“Critical Point Theater Phenomenon” was established in the late 1980s by TIAN Chi-Yuan and others.As the first publicly documented college student with AIDS, TIAN and Critical Point not only launched a new era of experimental theater in Taiwan, but also represented a significant moment in the history of gay culture. In 1993, Critical Point presented its seminal work, “White Water”—a contemporary reinterpretation of “The Flooding of Jinshan Temple” episode in The Legend of the White Snake, which explored themes of homosexuality, love, and political identity; and touched conceptually on the domain of the post-human and anti-anthropocentrism.
The White Waters uses TIAN’s classic as leverage in a return to the classic legend. The work focuses on imagery such as flood/fluidity, violence, sex, gender, illness/death, post-human, and antianthropocentrism, etc., so as to contemplate the numerous thoughts and fissures in both The Legend of the White Snake and“White Water,” hence enabling the cognitive structures of desire, life, morality, and identity to be laid bare once more. In form, the work utilizes colors to create structurally distinct segments, and showcases the artist’s many flights of fantasy regarding the above. The performance on video has been enacted by Instagram sensation JONG Yi-Ling and Popcorn, an active participant in Taipei’s drag community.
The Women’s Revenge
Multi-channel installation, 2020.
Prior to Taiwan’s lifting of martial law, a group of films influenced by the European wave of exploitation movie was produced in the 1980s, including Never Too Late to Repent, Woman of Wrath, On The Social File of Shanghai, Woman Revenger and Queen Bee. This filmic genre featuring the motif of “women’s revenge” would usually portray some severely oppressed heroines before culminating in bloody plots of vengeance. In continuation of Su’s creative context of “re-shooting” in recent years, The Women’s Revenge uses Taiwanese exploitation movies as a starting point to reexamines the problems of body regulation, seeking social novelty, modern discomforts and mediatized body. It also discusses how plots based on feminism have been turned into exploitation movies, reflects on the misunderstanding and exploitation of female sexuality in the system of image, and exposes how the contemporary body is manipulated by image technologies.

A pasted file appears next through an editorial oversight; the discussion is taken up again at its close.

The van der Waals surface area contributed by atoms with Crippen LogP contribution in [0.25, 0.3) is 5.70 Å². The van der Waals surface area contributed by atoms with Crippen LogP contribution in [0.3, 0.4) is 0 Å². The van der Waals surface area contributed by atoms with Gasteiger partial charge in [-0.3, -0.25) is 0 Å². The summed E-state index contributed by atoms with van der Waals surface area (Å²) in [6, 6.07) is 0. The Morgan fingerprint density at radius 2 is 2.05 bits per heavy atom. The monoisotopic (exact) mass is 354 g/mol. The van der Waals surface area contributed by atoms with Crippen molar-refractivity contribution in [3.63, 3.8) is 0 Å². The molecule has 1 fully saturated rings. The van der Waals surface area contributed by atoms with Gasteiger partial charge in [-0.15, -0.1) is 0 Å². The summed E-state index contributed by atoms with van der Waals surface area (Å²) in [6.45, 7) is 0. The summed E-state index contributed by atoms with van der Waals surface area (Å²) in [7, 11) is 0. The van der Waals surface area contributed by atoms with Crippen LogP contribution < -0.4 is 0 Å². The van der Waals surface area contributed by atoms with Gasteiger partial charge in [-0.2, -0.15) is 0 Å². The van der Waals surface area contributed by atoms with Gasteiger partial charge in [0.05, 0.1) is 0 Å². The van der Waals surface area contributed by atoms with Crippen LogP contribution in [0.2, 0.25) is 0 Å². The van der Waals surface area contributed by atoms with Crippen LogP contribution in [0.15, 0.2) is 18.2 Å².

For the artist, these films point to a blackhole in history, in which a mixed bunch of images devours possible clues to explore the life politics of an entire generation. Formally speaking, the artist also takes part in the violent vengeance upon men by transforming himself into one of the avenging women – the box office guarantee for the 1980s Taiwanese cinema and the Best Leading Actress of the 20th Golden Horse Awards, Lu Shao-Fen, with a peculiarly proportioned body – through makeup and the technology of deepfake. The transformation also symbolizes an attempt to understand and experience women’s world with a man’s body.
Three channel installation, 20’00”, 2019.
In 1970, futurist Alvin Toffler’s iconic work Future Shock was published. One year later, a translation hit the market in Taiwan, thus introducing the writer’s theories to readers of Chinese. The premise of the book can be summed up as: “A future that comes too quickly creates more apprehension than that of a foreign land. Future society will be stricken with a plethora of choices, throw-away society, information overload, and unethical technology.” The video work was inspired by Toffler’s original, from which the artist adapted and developed Toffler’s theories. The artist decided to shoot the film in the southern city of Kaohsiung for its industrial facilities, modernist architecture, power plants, commercial institutions, and deserted amusement parks, which were driven by economic policies in the 1970s, but today evoke feelings of strangeness and nostalgia for the city’s golden age. This past which felt so futuristic 50 years ago is now both confusing and familiar. Future Shock leads audience members to revisit retro Kaohsiung from a contemporary perspective and look back as if in a dream at the influence of “modern” and “future” when they were completely new concepts in Asia.
The Glamorous Boys of Tang (Chui Kang-Chien’s,1985)
Four channel installation, 17’00”, 2018.